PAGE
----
'Whether to buy or rent a camera' is a familiar quandary for many film students and beginning professionals. Our Technical Editor Phil Rhodes weighs-in.
Anybody who's ever shot anything at more than the holiday-video level will, at some point, have been asked how a particular effect was achieved. Questions along the lines of how do I make it look like Transformers are particularly popular among the more recent graduates of the world's film schools, or even those midway through a course with a summer's hard-earned wages metamorphosing almost physically into a shiny new camera in their minds' eye.
And in many ways, camera ownership is an enticing prospect. Many people will advise that rental is a better option, and it is, if you happen to be based in a city with good rental provisions and especially if you're already renting things. Adding an extra lens, or even a DSLR body, to an upscale lighting and grip package is trivially inexpensive.
The Pitfalls of Renting
The problem that many would-be camera owners have with rental – and I've been there – is that if you don't live near a rental house, or if you don't have production insurance (which is almost never OK, but occasionally the case regardless), renting can suddenly become extremely expensive. Something that costs a big production company a few tens of insert-currency-here to add to an existing order (an order that will run for weeks, that's already insured and delivered and doesn't suffer sales taxes in a business-to-business transaction) might balloon to a few hundred by the time all those things are taken into account. A Canon EOS-5D Mk. III body is worth maybe £52 a day, based on a 3-day week, to add to an existing order. Renting one for a single day, taking into account insurance, delivery and a one day rental, might easily cost three or four times that. If you aren't already a rental customer, renting a single item, or even a small selection of gear, gets expensive fast.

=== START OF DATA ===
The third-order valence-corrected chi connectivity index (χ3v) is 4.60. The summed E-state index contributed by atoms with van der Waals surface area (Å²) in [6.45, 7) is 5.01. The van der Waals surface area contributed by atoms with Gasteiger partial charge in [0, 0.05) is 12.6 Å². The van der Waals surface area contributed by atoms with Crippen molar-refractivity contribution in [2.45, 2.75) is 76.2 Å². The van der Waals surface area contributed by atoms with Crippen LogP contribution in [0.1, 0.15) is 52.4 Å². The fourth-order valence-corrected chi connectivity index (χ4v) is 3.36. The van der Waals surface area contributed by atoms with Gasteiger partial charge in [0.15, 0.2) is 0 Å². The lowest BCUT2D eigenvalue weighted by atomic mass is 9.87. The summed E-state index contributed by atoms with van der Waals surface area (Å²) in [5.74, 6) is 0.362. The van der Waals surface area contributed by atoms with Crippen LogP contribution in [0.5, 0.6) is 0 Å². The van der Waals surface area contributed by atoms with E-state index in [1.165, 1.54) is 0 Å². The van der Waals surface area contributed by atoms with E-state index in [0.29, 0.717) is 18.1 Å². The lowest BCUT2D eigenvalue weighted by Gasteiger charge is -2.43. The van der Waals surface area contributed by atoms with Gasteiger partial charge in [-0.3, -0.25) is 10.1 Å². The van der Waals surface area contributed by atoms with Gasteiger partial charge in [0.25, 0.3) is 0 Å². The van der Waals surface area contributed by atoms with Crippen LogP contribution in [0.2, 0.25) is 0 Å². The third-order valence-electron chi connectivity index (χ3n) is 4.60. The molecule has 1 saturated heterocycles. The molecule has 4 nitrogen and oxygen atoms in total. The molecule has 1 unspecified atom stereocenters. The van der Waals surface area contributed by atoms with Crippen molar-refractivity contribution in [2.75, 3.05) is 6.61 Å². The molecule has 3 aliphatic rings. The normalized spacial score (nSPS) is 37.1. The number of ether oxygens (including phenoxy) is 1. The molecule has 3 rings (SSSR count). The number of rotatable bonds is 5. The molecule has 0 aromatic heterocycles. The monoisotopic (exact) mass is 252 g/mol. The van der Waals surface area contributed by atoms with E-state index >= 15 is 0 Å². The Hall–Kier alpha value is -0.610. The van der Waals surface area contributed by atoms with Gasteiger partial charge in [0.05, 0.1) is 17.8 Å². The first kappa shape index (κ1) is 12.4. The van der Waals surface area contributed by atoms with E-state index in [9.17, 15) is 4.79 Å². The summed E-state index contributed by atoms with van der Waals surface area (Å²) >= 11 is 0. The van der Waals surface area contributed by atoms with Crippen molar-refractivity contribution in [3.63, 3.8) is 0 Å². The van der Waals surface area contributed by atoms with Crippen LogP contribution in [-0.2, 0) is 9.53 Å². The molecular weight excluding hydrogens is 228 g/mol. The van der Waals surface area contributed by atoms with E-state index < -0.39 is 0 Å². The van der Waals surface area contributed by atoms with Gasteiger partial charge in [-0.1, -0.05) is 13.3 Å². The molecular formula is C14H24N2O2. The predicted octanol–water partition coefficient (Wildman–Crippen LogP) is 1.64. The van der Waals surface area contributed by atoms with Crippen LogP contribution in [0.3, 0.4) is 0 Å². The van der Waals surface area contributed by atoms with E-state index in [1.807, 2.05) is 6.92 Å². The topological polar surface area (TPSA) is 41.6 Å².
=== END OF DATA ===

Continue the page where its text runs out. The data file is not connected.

Then there's the issue of accessorisation. Effectively all film and television work is done with a collection of equipment owned and provided by various corporate entities and self-employed individuals and held together with standardised electronic protocols. Even beyond that, it is notoriously the case that the headline piece of equipment – a camera body or audio recorder, say – is far from the whole story. Power and signal cables, adaptors, batteries and chargers, storage media, cases and a thousand other minutiae can easily double the value of a piece of lowish-cost tech such as a modern DSLR. Big-ticket items such as lenses are generally easy to rent, but building a really successful camera package out of rental gear, especially if it's an arm's-length booking organised over the phone or online, can be difficult. Workers on big productions, who can expect enormous support and lots of time to go over things at a rental facility, will argue here, but this is often less the case when a small show takes out just a few items.